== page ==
Autism – What It Really Is… and How Rhythm is the Key

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Article Review #2: Autism – What It Really Is… and How Rhythm is the Key

Since beginning at The George Center, I have come to realize that autism spectrum disorder (ASD) is so much more than what appears on the surface. From my undergraduate studies and interactions, I was familiar with some of the common symptoms: hypersensitivity, echolalia, repetitive movements and behaviors, but that was barely the tip of the iceberg. In the past month and a half, I have learned more about ASD than I have in the past 3 years at university. I am realizing how much scientists, parents, and the public know – and don’t know – about autism. For example, many think that people with autism are generally emotionally detached and have little interest in social interactions. However, if you read some of our clients’ blogs, it is very clear the answer is no. Any apparent lack of emotion is more likely due to a difficulty in planning the motor movements to show emotion: to smile, to frown, to speak, to touch gently. Try telling your loved ones how you felt about them if you couldn’t move a muscle with intentionality. Chances are you would smack them in the face or not move at all. If this is news to you, you might be wondering, “It’s a motor disorder? How?”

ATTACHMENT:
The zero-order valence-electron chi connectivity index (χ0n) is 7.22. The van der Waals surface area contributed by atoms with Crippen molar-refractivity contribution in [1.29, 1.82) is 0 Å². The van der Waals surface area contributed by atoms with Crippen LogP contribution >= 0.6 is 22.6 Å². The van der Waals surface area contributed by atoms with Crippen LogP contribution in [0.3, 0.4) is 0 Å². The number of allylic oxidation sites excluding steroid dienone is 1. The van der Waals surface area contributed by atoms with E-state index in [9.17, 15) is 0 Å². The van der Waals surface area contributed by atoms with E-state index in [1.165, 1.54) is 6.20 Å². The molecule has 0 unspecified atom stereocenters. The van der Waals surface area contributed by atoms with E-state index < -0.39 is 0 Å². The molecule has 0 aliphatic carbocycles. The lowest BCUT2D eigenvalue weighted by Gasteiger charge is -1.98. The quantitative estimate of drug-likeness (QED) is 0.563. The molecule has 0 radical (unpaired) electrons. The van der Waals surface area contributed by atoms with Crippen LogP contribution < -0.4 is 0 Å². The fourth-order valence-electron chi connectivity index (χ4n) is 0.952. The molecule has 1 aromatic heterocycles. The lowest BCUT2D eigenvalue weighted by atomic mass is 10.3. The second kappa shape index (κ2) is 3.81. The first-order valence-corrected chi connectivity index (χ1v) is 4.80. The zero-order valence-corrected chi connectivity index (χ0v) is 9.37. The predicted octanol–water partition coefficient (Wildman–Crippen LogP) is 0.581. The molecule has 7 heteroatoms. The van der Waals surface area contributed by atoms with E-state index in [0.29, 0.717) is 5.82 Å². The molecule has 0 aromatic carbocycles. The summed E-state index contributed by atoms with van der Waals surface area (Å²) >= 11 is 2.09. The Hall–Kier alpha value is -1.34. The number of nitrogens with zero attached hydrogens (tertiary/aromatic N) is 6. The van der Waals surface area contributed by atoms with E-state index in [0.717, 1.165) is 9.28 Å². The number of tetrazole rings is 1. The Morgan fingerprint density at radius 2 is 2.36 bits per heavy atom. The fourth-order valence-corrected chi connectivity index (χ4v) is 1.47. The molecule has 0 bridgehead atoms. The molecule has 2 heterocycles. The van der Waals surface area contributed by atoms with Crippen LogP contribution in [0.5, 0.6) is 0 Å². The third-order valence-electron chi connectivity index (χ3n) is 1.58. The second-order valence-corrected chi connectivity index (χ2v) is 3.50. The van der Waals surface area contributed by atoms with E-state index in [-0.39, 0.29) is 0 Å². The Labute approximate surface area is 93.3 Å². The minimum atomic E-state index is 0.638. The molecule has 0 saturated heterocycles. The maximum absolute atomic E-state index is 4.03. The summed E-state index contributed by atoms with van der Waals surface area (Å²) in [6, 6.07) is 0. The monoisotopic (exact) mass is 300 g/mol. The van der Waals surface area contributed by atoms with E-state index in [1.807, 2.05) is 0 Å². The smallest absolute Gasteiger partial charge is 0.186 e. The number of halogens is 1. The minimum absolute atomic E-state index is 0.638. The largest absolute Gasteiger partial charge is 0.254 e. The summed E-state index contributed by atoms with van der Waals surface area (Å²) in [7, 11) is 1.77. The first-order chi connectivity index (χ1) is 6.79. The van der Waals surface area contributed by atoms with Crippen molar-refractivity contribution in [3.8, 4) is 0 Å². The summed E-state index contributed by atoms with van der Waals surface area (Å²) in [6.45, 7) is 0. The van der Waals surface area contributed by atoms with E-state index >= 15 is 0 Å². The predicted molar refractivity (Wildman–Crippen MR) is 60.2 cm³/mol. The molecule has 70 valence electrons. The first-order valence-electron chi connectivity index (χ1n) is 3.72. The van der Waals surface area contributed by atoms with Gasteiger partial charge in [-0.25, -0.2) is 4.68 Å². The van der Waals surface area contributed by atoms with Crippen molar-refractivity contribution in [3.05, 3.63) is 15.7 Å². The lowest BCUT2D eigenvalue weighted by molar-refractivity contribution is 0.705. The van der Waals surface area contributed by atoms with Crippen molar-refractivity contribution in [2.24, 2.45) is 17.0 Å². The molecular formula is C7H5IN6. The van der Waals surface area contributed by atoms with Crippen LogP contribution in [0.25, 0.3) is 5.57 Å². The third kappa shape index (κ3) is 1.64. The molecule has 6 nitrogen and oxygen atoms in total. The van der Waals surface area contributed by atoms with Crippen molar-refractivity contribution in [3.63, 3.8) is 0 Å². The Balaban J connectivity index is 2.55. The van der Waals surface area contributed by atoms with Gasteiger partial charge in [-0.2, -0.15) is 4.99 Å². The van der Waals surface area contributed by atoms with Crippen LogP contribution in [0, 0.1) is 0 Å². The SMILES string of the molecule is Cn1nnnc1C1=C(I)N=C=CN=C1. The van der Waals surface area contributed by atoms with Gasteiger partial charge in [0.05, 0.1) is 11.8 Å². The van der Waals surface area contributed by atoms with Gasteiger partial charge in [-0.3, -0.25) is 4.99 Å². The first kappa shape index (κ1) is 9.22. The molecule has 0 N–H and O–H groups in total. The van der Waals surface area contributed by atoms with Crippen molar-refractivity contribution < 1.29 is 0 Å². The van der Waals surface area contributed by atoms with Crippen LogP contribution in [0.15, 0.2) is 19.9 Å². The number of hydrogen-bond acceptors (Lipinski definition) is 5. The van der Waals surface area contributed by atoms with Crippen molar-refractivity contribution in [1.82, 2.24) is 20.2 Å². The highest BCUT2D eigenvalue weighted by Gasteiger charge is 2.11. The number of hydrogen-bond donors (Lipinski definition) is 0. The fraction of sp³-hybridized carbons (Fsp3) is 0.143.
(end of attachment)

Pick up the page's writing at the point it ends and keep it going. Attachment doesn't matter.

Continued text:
Lagasse and Hardy present an extensive amount of research into the neurological phenomena in the brains of people with autism. Although they report that the findings are not always consistent, they discuss some common areas of neurological difference in people with autism. (I am about to use some neurological terms, but please don’t run… I’ll explain).

Firstly, the cerebellum is significantly smaller in persons with autism. The cerebellum is the “general purpose device” that communicates with other neural systems and prepares for movement (Lagasse & Hardy, 2013, p. 68). Thus, deficits in the cerebellum impede a person’s ability to plan their movements – to smoothly and quickly target an object with the appropriate force and direction or to calculate the path of a stimulus. Also, Lagasse and Hardy highlight that  researchers have noted larger brain volume in the early childhood of people with autism (p. 68). This could indicate inefficient pruning of unneeded synapses. Lastly, connectivity within the brain is often different in people with autism. Both underconnectivity and overconnectivity have been reported, one of the complicated results of ASD being a spectrum disorder. Underconnectivity between parts of the brain that are far away from each other can cause motor delays or deficits, difficulties with motor sequencing, planning, motor inhibition, and motor execution (p. 69). Overconnectivity creates clutter and static that make communication between various brain structures inefficient. A frequently traversed and stronger pathway may “hijack” a signal travelling along a weaker connection. Because of this mixture of underconnectivity and overconnectivity,  a person with ASD may be hyposensitive to some stimuli and hypersensitive to others. Similarly, some movements may be very easy to execute, whereas other are very difficult.